Introduction: How to Dimension Lumber With Hand Tools

About: I have been working with wood since I could stumble into the shop with my dad. About a year ago I moved into a house with no space for a full shop so I decided to take up all hand tool wood working. That start…

Dimensioning lumber by hand can seem like a lot of work and difficult to get right. You are right about the hard work part but it is fun work that will make you smile when it is done. As to the difficult part that is just a myth. It is very simple if you know the steps. I have a video On dimensioning smaller lumber by hand here:

Tools needed. #4 Hand plane setup for smoothing:

#5 Hand plane setup for a thick cut:

Scrub or foreplane:

#7 Joiner plane:

2 marking gauges:



Winding sticks: Shop made

Step 1: Learn About the Board

First, learn about the face using a pair of winding sticks and a straight edge of a plane. The winding sticks will tell you if there is any twist to the board and where it is. The straight edge will tell you if there is any cup or bow in the board. You may want to mark the high spots with a pencil or just keep them in mind. Now clamp it in the vice for planeing.

Step 2: Flatten Side One

Step 3: Flatten Edge One

Now that you have one reference side you just need the first edge to be 90degrees to the first side and flat. I start with the #5 and remove roughness from the mill. Once that is done I check all along the edge with a square to see where it is out of square and needs work. I use the #7 again to make sure it is in perfect flatness and also focusing on where it needs to be brought into square.

Step 4: Make It 90 Degrees

Once it is square all along the length and flat I might take one pass with the smoothing plane if it needs it. Before proceeding, I mark that side and edge. Now that we know they are correct I use those for reference surfaces throughout the whole joinery set.

Step 5: Flatten Edge Two

With the marking set to your width, Mark out the width of the board on both sides making sure to reference the first edge with the fence. If the scrap to be taken off is more than ¼” I use a saw to get close to the marking gauge line. But in this case, it is about ⅛” away, so I will jump straight to the planes. This step will feel very similar but I will be doing more work with the first plane to take off material. Also, I will not use the square as much as the marking gauge lines are what I am focusing for. Once I get close with the #5 hand plane then I switch to the #7 joiner and take it down to the marking gauge line. Last I will take one or two passes with the smoothing plane. If you want you can check it with the square but if the marking gauge lines were correct and you stopped at those points then it will be square.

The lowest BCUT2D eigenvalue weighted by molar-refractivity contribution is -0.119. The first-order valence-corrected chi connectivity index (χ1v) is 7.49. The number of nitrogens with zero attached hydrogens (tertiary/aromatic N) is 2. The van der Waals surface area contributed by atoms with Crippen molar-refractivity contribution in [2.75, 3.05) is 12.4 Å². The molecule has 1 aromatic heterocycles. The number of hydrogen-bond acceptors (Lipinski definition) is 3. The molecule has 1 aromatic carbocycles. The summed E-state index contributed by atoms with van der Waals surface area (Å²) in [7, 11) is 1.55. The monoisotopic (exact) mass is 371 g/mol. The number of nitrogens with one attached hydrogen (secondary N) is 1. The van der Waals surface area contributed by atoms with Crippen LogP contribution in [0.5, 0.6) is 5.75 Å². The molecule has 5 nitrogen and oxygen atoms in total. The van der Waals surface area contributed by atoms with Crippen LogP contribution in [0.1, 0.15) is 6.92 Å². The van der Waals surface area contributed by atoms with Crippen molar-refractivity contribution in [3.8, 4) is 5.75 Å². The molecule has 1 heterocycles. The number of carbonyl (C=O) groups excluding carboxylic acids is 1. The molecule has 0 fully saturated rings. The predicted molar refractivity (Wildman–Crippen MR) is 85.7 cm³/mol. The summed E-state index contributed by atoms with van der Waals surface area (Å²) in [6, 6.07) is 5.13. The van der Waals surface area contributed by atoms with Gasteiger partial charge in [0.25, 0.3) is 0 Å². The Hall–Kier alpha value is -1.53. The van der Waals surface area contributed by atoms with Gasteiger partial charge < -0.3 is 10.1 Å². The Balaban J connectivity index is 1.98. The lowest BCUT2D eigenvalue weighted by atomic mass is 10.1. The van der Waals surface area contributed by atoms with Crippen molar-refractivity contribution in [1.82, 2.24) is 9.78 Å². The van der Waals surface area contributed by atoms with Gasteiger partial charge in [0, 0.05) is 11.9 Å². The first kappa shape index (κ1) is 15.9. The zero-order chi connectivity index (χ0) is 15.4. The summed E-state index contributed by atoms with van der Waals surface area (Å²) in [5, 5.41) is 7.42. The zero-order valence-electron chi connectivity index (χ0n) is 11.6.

Step 6: Flatten the Last Side

This is the side that normally takes the most work. Especially if there is a lot to remove. Start by using the marking gauge to mark out the thickness on both sides and both ends. Next, grab a scrub plane with an extremely heavy cut and start removing material. It is easiest to traverse the wood (go across the grain rather than with it) this may take some time depending on how much you have to remove. Always keep an eye on the marking gauge line all the way around the board to make sure you do not hit it with the scrub plane.

Step 7: Make It Smooth

Once you are close to the marking gauge line all the way around, switch over to the heavy set #5 and flatten out all the marks made with the scrub plane. This should bring things very close to the marking gauge line. You can use the straight edge of the plane to make sure there is not a belly in the center of the board. Next, grab the #7 and flatten the board and bring it all the way down to the marking gauge line. You may want to use the winding sticks, but if the lines were made correctly then it should be all good to go and parallel to the other side. Last smooth the surface with a smoothing land and you are done.